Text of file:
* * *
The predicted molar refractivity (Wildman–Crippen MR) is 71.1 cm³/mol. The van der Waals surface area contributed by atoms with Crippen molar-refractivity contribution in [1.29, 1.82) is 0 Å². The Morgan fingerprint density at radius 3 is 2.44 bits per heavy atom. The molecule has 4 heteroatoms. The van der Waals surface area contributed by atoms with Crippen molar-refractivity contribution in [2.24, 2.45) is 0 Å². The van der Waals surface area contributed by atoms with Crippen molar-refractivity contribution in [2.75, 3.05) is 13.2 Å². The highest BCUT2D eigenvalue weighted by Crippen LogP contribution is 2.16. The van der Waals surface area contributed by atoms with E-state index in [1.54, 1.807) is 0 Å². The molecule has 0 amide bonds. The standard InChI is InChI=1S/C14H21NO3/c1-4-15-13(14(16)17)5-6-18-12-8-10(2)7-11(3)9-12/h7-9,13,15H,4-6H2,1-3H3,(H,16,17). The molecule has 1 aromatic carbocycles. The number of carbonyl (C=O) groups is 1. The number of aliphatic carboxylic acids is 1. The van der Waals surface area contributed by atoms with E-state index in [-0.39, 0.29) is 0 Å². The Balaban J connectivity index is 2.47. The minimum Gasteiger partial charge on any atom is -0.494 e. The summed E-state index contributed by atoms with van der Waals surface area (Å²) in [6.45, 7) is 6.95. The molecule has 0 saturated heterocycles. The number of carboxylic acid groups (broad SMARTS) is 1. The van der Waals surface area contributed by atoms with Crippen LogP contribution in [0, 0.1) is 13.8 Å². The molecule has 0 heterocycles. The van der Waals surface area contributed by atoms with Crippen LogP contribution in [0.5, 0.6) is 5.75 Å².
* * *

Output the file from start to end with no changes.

The predicted molar refractivity (Wildman–Crippen MR) is 71.1 cm³/mol. The van der Waals surface area contributed by atoms with Crippen molar-refractivity contribution in [1.29, 1.82) is 0 Å². The Morgan fingerprint density at radius 3 is 2.44 bits per heavy atom. The molecule has 4 heteroatoms. The van der Waals surface area contributed by atoms with Crippen molar-refractivity contribution in [2.24, 2.45) is 0 Å². The van der Waals surface area contributed by atoms with Crippen molar-refractivity contribution in [2.75, 3.05) is 13.2 Å². The highest BCUT2D eigenvalue weighted by Crippen LogP contribution is 2.16. The van der Waals surface area contributed by atoms with E-state index in [1.54, 1.807) is 0 Å². The molecule has 0 amide bonds. The standard InChI is InChI=1S/C14H21NO3/c1-4-15-13(14(16)17)5-6-18-12-8-10(2)7-11(3)9-12/h7-9,13,15H,4-6H2,1-3H3,(H,16,17). The molecule has 1 aromatic carbocycles. The number of carbonyl (C=O) groups is 1. The number of aliphatic carboxylic acids is 1. The van der Waals surface area contributed by atoms with E-state index in [-0.39, 0.29) is 0 Å². The Balaban J connectivity index is 2.47. The minimum Gasteiger partial charge on any atom is -0.494 e. The summed E-state index contributed by atoms with van der Waals surface area (Å²) in [6.45, 7) is 6.95. The molecule has 0 saturated heterocycles. The number of carboxylic acid groups (broad SMARTS) is 1. The van der Waals surface area contributed by atoms with Crippen LogP contribution in [0, 0.1) is 13.8 Å². The molecule has 0 heterocycles. The van der Waals surface area contributed by atoms with Crippen LogP contribution in [0.5, 0.6) is 5.75 Å².